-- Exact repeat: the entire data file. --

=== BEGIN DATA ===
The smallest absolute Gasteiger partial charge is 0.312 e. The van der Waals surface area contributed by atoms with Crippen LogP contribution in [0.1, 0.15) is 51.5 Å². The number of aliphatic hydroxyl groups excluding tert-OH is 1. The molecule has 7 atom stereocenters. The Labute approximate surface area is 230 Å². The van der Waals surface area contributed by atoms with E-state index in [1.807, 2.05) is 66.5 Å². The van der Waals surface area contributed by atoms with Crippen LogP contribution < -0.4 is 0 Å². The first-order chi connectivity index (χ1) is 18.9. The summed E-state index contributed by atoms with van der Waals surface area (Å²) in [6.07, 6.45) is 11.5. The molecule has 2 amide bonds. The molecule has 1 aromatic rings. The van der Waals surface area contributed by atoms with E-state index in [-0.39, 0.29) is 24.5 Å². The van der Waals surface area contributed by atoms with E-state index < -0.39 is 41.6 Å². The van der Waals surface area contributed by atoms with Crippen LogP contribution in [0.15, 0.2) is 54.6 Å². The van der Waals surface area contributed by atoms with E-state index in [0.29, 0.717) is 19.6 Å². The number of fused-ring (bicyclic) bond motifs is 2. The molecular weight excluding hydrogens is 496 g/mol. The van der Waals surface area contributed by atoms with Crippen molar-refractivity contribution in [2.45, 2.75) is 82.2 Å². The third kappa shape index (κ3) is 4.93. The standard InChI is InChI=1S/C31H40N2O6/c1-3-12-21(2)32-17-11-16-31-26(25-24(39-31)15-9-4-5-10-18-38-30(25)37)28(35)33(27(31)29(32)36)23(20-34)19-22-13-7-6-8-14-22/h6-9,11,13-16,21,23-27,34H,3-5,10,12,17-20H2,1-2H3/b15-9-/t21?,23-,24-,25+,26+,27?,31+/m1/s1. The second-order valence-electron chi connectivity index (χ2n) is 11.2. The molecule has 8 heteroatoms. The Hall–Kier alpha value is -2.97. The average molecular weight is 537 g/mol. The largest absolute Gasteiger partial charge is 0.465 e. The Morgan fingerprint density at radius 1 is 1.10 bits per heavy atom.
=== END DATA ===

The smallest absolute Gasteiger partial charge is 0.312 e. The van der Waals surface area contributed by atoms with Crippen LogP contribution in [0.1, 0.15) is 51.5 Å². The number of aliphatic hydroxyl groups excluding tert-OH is 1. The molecule has 7 atom stereocenters. The Labute approximate surface area is 230 Å². The van der Waals surface area contributed by atoms with E-state index in [1.807, 2.05) is 66.5 Å². The van der Waals surface area contributed by atoms with Crippen LogP contribution < -0.4 is 0 Å². The first-order chi connectivity index (χ1) is 18.9. The summed E-state index contributed by atoms with van der Waals surface area (Å²) in [6.07, 6.45) is 11.5. The molecule has 2 amide bonds. The molecule has 1 aromatic rings. The van der Waals surface area contributed by atoms with E-state index in [-0.39, 0.29) is 24.5 Å². The van der Waals surface area contributed by atoms with E-state index < -0.39 is 41.6 Å². The van der Waals surface area contributed by atoms with Crippen LogP contribution in [0.15, 0.2) is 54.6 Å². The van der Waals surface area contributed by atoms with E-state index in [0.29, 0.717) is 19.6 Å². The number of fused-ring (bicyclic) bond motifs is 2. The molecular weight excluding hydrogens is 496 g/mol. The van der Waals surface area contributed by atoms with Crippen molar-refractivity contribution in [2.45, 2.75) is 82.2 Å². The third kappa shape index (κ3) is 4.93. The standard InChI is InChI=1S/C31H40N2O6/c1-3-12-21(2)32-17-11-16-31-26(25-24(39-31)15-9-4-5-10-18-38-30(25)37)28(35)33(27(31)29(32)36)23(20-34)19-22-13-7-6-8-14-22/h6-9,11,13-16,21,23-27,34H,3-5,10,12,17-20H2,1-2H3/b15-9-/t21?,23-,24-,25+,26+,27?,31+/m1/s1. The second-order valence-electron chi connectivity index (χ2n) is 11.2. The molecule has 8 heteroatoms. The Hall–Kier alpha value is -2.97. The average molecular weight is 537 g/mol. The largest absolute Gasteiger partial charge is 0.465 e. The Morgan fingerprint density at radius 1 is 1.10 bits per heavy atom.